I’m starting think my English degree is doing more harm than good to my writing.
I spent so many years studying classic literature and contemporary masterpieces, I know good quality writing when I see it. The problem is, when I read through some of my draft work (and some of my finished work), I don’t see classic. I don’t see masterpiece.
I see, well, mediocrity.
Then again, when I read a lot of contemporary books, I see the same thing. Yet, instead of saying, “Hey, maybe my writing is getting close to publishable quality,” I say “I’m terrible, horrible, awful. I’ll never be published because I don’t write as well as all those authors I studied in English lit.”
Now, intellectually I know that if anyone said my fiction rivals Jane Austen or Charles Dickens, they would either be lying or deluded. So why do I expect myself to write as well as the masters?
I know I’m not the only one out there who’s too hard on myself. Do the following statements describe your own mindset when it comes to your writing?
You expect perfection–the first time.
You and your first drafts enjoy an ever-present struggle. You realize there’s a time to write and a time to revise, but looking at your rough work discourages you to no end. Why can’t the prose just come out perfectly?
You refuse to let anyone read your work until it’s complete.
You may be on your third draft already, but no one is going near it until you’ve edited out every last grammatical error, cliche, and logic hole. You’re afraid anyone who reads your work prematurely will think you can’t write, so you find excuses to keep it under lock and key.
You think everyone else’s writing is better than yours.
You read other unpublished people’s stories and immediately want to crawl in a hole. It doesn’t matter whether their work is truly superior to yours or not–you’re insecure enough to find a reason why your writing stinks by comparison.
These thoughts are probably universal amongst writers, at least at some point in their careers. But how can you lighten up and keep yourself moving forward?
- Remember, not even seasoned authors get it right the first time. Everyone has to revise their work, usually many times over. Try not to pass too much judgment on your writing until you’ve finished a later draft.
- You don’t have to show your rough drafts to anyone, but why not show a second (less-than-perfect) draft to a trusted friend or critique partner? Put yourself in control of the situation by specifically requesting feedback on strengths and weaknesses, but feel free to explain that your work is still incomplete.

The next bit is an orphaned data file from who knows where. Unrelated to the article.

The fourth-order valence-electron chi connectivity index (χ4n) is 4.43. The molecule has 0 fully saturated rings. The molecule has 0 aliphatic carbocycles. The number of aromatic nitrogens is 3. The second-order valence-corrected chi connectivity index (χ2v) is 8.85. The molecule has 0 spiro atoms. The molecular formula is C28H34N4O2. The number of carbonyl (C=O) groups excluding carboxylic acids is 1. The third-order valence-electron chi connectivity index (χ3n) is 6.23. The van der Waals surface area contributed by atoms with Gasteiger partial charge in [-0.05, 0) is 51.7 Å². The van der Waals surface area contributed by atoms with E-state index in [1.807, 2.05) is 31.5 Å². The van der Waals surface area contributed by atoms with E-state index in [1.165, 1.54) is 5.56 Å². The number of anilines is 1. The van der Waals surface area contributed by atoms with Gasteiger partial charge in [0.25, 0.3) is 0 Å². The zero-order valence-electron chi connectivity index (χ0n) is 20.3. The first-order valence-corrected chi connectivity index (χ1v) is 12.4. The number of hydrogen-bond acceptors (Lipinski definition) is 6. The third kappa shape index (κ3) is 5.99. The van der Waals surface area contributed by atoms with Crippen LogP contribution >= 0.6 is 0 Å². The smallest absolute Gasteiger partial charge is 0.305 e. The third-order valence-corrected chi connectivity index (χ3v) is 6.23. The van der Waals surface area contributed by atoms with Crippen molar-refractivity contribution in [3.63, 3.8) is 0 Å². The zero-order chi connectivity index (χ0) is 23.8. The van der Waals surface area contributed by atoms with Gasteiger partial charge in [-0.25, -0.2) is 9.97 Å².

- Instead of being envious of other people’s writing, try to identify what you think they are doing better than you. Is it plot? Dialogue? Characterization? Perhaps the thing that bothers you most is something that’s missing from your own manuscript.
Every writer has doubts. Everyone has days the mountains just seem too high to climb. If you follow literary agent Nathan Bransford‘s blog, you may already have seen this fascinating post on why lack of confidence can actually be a good thing for writers.
Personally, I need to remind myself that my books don’t have to be classics. They don’t have to win Pulitzers or Booker Prizes to be good, to be published, or to be well-loved by readers.
How do you refrain from being too hard on yourself? Do you have strategies that work particularly well to help reprogram your thinking?
Join the discussion
Christopher Jackson says
I’m am REALLY too hard on myself. The first one is my big problem – I expect my writing to be perfect as I write it down the first time, and when it isn’t (all the time, of course) it discourages me from writing more, or even from trying to make it better.
I think your technique of reminding yourself that your stories don’t have to be in the same caliber as the classics is a really good one. There are plenty of great books published that aren’t masterpieces, yet I read and love them just as much. That’s where I’m aiming for.